After days of meetings, the Legislative Council (Legco) concluded scrutiny of the bulky bill on electoral changes, paving the way for three elections in September, December and March 2022. These changes are based on decisions made by the National People’s Congress Standing Committee in March this year.
Responding to the anti-government protests in 2019 caused by the Extradition Bill, a problem which Chief Executive Carrie Lam confessed she could not resolve, Beijing imposed the draconian National Security Law (NSL) on the city last June and the electoral overhaul in March this year. The harsh measures are aimed at wiping out dissenting voices and threatening personal safety, signalling the end of “one country, two systems.”
Although Beijing decreed that Hong Kong should be administered by patriots, it also said different views can be expressed. Pro-Beijing characters said the Democratic Party (DP) should take part in the restructured Legco elections to be held in December. Some even offered to nominate DP members as candidates.
Such nomination is indispensable under the new system. Candidates must get two to four nominations from members of each sector of the five sectors of the 1,500-member Election Committee (EC). Members of the EC will be selected on September 19 and almost all of them will be from the pro-Beijing camp.
If candidates succeed in getting the required nominations, they will be scrutinized by a vetting committee to determine whether they are true patriots and whether they threaten national security. If they pass the test, they will be permitted to stand for election. Under the revamped system, the size of Legco will be enlarged from 70 to 90 members. But the number of directly elected members will be reduced from 35 to 20.
On being elected, Legco members will be continuously vetted to ensure they act properly at all times. If not, they could be disqualified, or arrested and charged. Such a system is radically different from what I have experienced, having stood and won in seven Legco elections since 1991. Thus I described the current exercise as humiliating and demeaning.
Some pro-Beijing politicians, including Carrie Lam, criticized my remarks, saying people who stand for election should be ready to withstand humiliation. The pro-Beijing camp is eager for Democrats to take part because our candidates might give the election a veneer of credibility, showing it is not a game entirely tailor made for the pro-Beijing camp.
However many people have seen through the ploy and suggest voters should not bother to vote. The authorities are worried there could be a low voter turnout so they made it a criminal offence punishable by three-year jail sentence for anyone to incite people not to vote or to cast a blank vote, although both acts are perfectly legal.
In considering whether the DP or other pro-democracy party or independent activists should take part, one should assess whether the election is free and fair, whereby there are no unreasonable limitations, giving voters a genuine choice.
I have taken part in seven Legco direct elections since 1991 and on those occasions, not all the seats were returned by universal suffrage. At each election, I managed to get 100 nominations from voters of my constituency. So did many of my opponents. There were no unreasonable limitations, and the voters had genuine choice of candidates.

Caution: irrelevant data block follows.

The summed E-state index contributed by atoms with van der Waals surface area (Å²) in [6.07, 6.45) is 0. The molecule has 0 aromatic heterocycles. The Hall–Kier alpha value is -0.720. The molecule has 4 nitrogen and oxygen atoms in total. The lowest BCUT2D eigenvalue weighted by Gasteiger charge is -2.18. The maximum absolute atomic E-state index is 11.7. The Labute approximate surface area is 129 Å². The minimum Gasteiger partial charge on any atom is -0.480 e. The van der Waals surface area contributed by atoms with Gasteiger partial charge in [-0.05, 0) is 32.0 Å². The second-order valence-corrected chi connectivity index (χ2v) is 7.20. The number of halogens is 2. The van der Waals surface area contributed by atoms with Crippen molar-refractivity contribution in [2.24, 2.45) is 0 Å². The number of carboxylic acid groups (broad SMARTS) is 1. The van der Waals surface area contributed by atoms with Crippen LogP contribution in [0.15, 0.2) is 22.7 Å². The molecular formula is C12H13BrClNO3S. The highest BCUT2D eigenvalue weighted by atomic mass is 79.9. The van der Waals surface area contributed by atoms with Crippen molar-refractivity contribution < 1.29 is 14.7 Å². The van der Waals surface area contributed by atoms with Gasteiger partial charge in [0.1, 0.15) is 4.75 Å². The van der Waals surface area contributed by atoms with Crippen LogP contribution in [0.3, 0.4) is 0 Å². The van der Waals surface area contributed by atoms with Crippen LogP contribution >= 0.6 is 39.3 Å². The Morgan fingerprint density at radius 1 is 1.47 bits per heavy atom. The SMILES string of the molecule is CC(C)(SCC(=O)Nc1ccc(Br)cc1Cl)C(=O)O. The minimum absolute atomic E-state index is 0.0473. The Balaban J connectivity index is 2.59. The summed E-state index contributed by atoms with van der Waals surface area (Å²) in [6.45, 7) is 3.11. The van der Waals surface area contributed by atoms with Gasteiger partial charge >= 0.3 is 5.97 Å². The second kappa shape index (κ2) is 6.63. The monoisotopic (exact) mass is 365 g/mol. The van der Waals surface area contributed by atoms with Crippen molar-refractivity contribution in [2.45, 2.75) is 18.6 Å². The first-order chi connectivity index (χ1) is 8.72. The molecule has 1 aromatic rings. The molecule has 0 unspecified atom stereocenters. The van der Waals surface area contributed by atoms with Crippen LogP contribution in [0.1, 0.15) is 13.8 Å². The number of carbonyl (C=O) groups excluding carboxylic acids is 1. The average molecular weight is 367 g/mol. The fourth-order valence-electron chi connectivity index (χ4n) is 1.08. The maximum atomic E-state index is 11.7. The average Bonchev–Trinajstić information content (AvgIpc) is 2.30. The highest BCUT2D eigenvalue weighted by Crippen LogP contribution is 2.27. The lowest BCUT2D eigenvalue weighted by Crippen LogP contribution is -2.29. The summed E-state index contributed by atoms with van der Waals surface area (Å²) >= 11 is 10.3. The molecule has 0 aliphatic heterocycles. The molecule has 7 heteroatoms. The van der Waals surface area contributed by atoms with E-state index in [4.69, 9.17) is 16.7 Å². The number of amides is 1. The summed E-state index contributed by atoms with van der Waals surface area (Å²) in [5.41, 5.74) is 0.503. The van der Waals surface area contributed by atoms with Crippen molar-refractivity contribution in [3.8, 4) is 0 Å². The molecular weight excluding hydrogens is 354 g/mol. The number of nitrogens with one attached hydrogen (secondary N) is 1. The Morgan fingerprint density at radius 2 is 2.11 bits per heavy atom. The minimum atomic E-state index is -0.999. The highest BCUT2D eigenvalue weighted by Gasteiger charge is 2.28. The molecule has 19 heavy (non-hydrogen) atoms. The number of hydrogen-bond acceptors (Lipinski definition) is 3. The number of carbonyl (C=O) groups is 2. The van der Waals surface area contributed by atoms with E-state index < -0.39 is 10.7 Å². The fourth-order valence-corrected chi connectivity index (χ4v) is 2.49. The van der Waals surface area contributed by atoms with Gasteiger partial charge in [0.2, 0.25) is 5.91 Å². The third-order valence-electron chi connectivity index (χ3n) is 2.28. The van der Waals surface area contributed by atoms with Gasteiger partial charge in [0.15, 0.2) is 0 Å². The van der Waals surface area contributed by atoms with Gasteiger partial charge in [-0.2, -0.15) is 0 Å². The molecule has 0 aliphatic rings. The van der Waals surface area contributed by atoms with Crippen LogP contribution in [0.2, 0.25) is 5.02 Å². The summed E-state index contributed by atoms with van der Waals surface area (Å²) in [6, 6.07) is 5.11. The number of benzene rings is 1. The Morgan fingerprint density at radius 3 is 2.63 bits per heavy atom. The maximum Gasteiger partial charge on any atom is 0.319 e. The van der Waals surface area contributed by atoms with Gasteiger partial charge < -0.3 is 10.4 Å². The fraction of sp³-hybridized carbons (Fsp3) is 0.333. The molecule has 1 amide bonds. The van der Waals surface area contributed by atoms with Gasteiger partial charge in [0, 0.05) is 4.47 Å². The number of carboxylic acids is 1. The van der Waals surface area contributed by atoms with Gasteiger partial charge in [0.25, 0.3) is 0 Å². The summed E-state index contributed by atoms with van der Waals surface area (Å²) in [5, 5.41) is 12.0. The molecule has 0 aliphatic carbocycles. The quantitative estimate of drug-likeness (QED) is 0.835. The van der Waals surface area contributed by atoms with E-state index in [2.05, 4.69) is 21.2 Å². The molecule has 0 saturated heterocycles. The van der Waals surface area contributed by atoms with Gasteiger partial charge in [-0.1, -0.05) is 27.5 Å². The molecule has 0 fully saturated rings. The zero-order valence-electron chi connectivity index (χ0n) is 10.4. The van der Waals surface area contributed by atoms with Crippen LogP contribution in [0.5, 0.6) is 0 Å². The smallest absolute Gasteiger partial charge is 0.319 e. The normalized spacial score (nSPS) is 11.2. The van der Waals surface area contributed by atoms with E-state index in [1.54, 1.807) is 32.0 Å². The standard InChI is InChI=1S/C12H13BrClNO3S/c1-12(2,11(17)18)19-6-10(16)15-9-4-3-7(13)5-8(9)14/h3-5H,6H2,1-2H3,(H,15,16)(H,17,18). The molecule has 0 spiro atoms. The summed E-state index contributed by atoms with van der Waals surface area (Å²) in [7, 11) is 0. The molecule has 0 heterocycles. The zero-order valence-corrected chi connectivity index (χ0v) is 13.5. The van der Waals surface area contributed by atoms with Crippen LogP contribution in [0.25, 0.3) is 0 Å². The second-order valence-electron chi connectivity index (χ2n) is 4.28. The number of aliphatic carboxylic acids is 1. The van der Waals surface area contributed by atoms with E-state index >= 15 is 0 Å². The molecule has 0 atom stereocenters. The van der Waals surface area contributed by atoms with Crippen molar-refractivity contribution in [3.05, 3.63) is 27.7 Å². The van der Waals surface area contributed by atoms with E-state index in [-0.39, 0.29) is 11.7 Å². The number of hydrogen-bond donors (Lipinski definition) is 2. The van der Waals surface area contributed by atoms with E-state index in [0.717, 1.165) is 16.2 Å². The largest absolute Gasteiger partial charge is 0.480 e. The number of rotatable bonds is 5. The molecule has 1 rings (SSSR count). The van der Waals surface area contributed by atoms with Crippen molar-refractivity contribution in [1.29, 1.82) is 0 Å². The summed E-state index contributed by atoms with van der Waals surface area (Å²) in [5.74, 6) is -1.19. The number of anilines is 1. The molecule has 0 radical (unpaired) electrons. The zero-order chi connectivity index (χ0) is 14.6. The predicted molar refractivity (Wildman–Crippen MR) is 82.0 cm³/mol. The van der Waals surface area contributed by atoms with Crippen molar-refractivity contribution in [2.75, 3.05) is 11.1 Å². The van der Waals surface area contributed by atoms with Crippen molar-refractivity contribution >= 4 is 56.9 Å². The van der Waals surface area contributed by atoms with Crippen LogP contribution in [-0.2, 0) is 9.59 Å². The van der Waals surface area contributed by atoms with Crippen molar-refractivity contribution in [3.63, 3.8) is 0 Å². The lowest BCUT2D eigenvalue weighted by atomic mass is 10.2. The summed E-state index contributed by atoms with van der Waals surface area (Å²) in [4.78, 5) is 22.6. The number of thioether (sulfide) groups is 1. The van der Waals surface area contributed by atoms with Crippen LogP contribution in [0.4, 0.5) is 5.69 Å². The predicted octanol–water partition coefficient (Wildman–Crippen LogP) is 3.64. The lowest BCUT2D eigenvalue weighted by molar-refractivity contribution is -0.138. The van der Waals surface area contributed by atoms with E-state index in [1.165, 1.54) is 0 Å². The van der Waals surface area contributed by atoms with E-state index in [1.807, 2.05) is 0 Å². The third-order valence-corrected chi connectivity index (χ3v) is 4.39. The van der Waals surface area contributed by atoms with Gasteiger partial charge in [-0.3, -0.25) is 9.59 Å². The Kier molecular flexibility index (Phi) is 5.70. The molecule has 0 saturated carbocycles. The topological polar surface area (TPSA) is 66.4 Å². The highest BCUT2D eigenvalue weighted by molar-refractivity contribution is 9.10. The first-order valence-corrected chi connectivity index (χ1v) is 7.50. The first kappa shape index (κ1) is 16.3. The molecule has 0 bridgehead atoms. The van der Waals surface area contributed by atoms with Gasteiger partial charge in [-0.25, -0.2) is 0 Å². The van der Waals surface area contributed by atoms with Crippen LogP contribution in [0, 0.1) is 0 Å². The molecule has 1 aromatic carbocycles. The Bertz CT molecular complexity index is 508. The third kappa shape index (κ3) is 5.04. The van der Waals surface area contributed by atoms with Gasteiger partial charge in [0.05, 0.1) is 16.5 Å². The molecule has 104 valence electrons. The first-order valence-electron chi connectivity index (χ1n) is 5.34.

In the December election, this will not be so. Candidates have to go to each of the five sectors of the EC to ask for nominations. Some candidates may be barred from standing because they are deemed unpatriotic or even a threat to national security. If these people are unlucky, they could be arrested and charged. It may tarnish their reputation and could adversely impact on their career. Under such circumstances, why should they bother?
The DP is currently consulting its members. An Extraordinary General Meeting will be held for members to vote on whether the party should take part in the election or not, and if so, which candidates to endorse. In the process, we will listen carefully to the voices of the people.
Some people said if the DP does not take part in the election, it will have no future. Some people point to the Singapore experience in which the Socialist Front boycotted the General Election in 1968 and allowed the People’s Action Party to win all 51 seats in Parliament. It returned to contest the 1972 General Election and failed to win any seat in that and subsequent elections.
Hong Kong is not Singapore and many people in this city aspire to free and fair elections. If the DP insists on taking part in an election which is neither free nor fair, it will turn many fair-minded people against us. There is no doubt the road ahead is difficult and dangerous.
At present, the DP is busy helping members who have been locked up indefinitely on the vague pretext of breaching the NSL. Such unfair and unjust treatment is weighing heavily on their families and friends and on many DP members. Many trials will take place in the coming weeks and months and more DP members could be sentenced to lengthy imprisonment. Given such ominous outlook, some members are in no mood to discuss election matters.
Under the current circumstances, the DP must stand up to fight for what we have always believed in: that the central government must keep the promises in the Sino British Joint Declaration and the Basic Law – respect the Hong Kong people’s human rights, freedoms, personal safety and the rule of law, and let the city develop democratic government. When times are hard, it is all the more important that the DP should find the courage to adhere to our ideals and principles.
(Emily Lau, Chairperson, International Affairs Committee of the Democratic Party)
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